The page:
Meditation, or dhyana, is calming the mind in the hopes of reaching a state of awareness and stillness. It can allow us to relax and connect with our spirituality. Using meditation to combat stress and anxiety lead me away from being a therapist and into teaching yoga. Today, I see more clearly how therapy and yoga techniques, like meditation, can used together to combat anxiety. Meditation actually changes the way the body and brain function. It can allows us to sweat less, breathe slower, lower blood pressure, and influence our neurological chemistry.

By meditating, we can alleviate symptoms of stress and anxiety by intentionally using the breath and mindfulness to create acceptance and awareness.

Breathe In, Breathe Out

Perhaps the most powerful tool we have in meditation is our breath. Research by Bidgoli et al. (2016), shows that teaching pranayama to patients with anxiety is an effective treatment. However, when we're stressed, remembering complicated pranayama is not as easy as a simple breathing meditation. A simple one I have taught to clients to deal with stress is called square breathing. This is done by simple counting as you inhale, hold the breath, exhale, and hold the breath again. Each step is done with a count of four. This can be great in meditation as you can also visualize a square for added focus. If this is too much, it can be done without the holds and by simply counting your breaths. You could even repeat “I am breathing in, I am breathing out” mentally as you slow your breathing and focus on the activity. Breathing is one of the most effective ways to control stress and anxiety. Many people are breathing inefficiently, using only their chest to breathe rapidly, and therefore not receiving enough oxygen. This way of breathing actually perpetuates anxiety and stress, creating a negative feedback loop; our shallow breath causes our nervous system to be more prone to stress and when stressful things occur our reaction is to tense and breathe shallow and rapidly. Meditation allows for a bidirectional positive effect between meditation and stress or symptoms of anxiety. We can use meditation to become aware of our breathing patterns and use this knowledge in our everyday lives. When we notice our breathing has become shallow throughout the day, we can stop and take intentional slow, deep breaths that fill our bellies. The more we practice this in meditation, the more it will come naturally to us throughout our lives. (Learn more about how to control your breath in Breathe Easy With These 5 Yogic Breathing Exercises.)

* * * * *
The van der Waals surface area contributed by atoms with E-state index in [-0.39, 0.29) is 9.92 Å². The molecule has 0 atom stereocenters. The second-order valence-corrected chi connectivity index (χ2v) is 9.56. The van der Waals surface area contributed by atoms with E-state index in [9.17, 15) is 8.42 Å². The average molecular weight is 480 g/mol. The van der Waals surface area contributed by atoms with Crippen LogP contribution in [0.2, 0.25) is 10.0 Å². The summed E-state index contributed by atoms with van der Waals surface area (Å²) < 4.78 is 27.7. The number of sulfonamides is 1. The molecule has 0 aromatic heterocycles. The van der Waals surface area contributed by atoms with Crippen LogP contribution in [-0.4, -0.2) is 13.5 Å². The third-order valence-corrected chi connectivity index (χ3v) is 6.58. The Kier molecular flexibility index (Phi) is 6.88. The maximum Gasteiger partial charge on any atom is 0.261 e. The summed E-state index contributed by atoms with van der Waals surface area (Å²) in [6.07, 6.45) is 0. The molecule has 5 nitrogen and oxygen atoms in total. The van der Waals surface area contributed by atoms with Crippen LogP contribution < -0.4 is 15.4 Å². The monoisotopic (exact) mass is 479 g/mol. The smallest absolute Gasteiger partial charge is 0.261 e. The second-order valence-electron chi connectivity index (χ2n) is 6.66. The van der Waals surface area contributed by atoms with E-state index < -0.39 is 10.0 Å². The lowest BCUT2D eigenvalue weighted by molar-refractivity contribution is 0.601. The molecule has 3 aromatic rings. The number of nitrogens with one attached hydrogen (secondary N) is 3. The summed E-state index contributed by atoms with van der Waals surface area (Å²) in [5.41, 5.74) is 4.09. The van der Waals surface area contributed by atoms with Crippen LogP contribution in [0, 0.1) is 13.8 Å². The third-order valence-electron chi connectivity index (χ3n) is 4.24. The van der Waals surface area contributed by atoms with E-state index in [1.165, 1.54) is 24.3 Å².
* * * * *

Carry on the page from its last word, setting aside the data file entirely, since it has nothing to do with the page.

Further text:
Observance and Acceptance

Meditation also allows us to use skills that are taught in mindfulness-based and acceptance-based therapies. As a therapist, I found that elements from a certain type of therapy, called dialectical behavioral therapy (DBT), were extremely effective in working with a range of mental difficulties, including anxiety, because of its incorporation of mindfulness and Buddhism roots. Within mindfulness, we find nonjudgmental awareness and radical acceptance of our thoughts and emotions. By sitting in meditation and practising mindfulness, you can practice observing your thoughts and emotions without judgment or evaluation. You can also find relief in radically accepting the current state of anxiety you may find yourself in rather than resisting it. Here you can also meditate with mantras, affirmations or prayers to recognize your anxiety or stressors. Giving the mind something to focus on can help to clear the rapid thoughts that typically occur during times of anxiousness or stress. You may want to say to yourself, “I honor my anxiety and accept what it has to show me,” to bring acceptance to your current state. By accepting your reality, you reduce the suffering of your experience. Acceptance does not mean that you approve of your circumstances, but simply that you acknowledge its existence as your present reality.

Awareness of Self

Awareness comes with meditation. As you sit and observe your thoughts, many truths come to the surface of our consciousness. Meditation is often where we face our true selves. From this, you can identify areas of your life that may need attention and methods to address them. For example, you may find that you actually need to journal to get some of your thoughts out in order to be able to sit in meditation. You may notice memories and thoughts from the past surfacing, and find relief in the self-reflection that occurs. Perhaps you notice that your anxiety and stress has reached a point that you want the extra support of a therapist or mental health coach. Sometimes you observe mental tendencies that do not serve your levels of stress and anxiety, such as procrastination, perfectionism, and self-criticism. Through meditation, you are creating the stillness needed for you to identify the work that needs to be done without the urgency and irrationality that often comes with stress and anxiety. A regular meditation practice allows for the mind to have the opportunity to sort itself out from a calm place and to make healthier choices. (For more information on meditation read our 5 Simple Rules to Meditation.)

Free Relief Available 24/7

Meditation allows us to observe, accept, and, subsequently, change the thoughts that cause us to react negatively to situations with stress and anxiety. It allows us to use mindfulness to connect with the present moment when we may be ruminating on thoughts about the past or future. It also allows us to notice and control our breath, thus calming our nervous system, reducing cortisol levels and balancing our neurotransmitters, like GABA, serotonin and dopamine, that contribute to our sense of anxiety and mood. Meditation is one of the best and most easily accessible tool we can use to calm stress and anxiety, bringing us both psychological and physiological relief.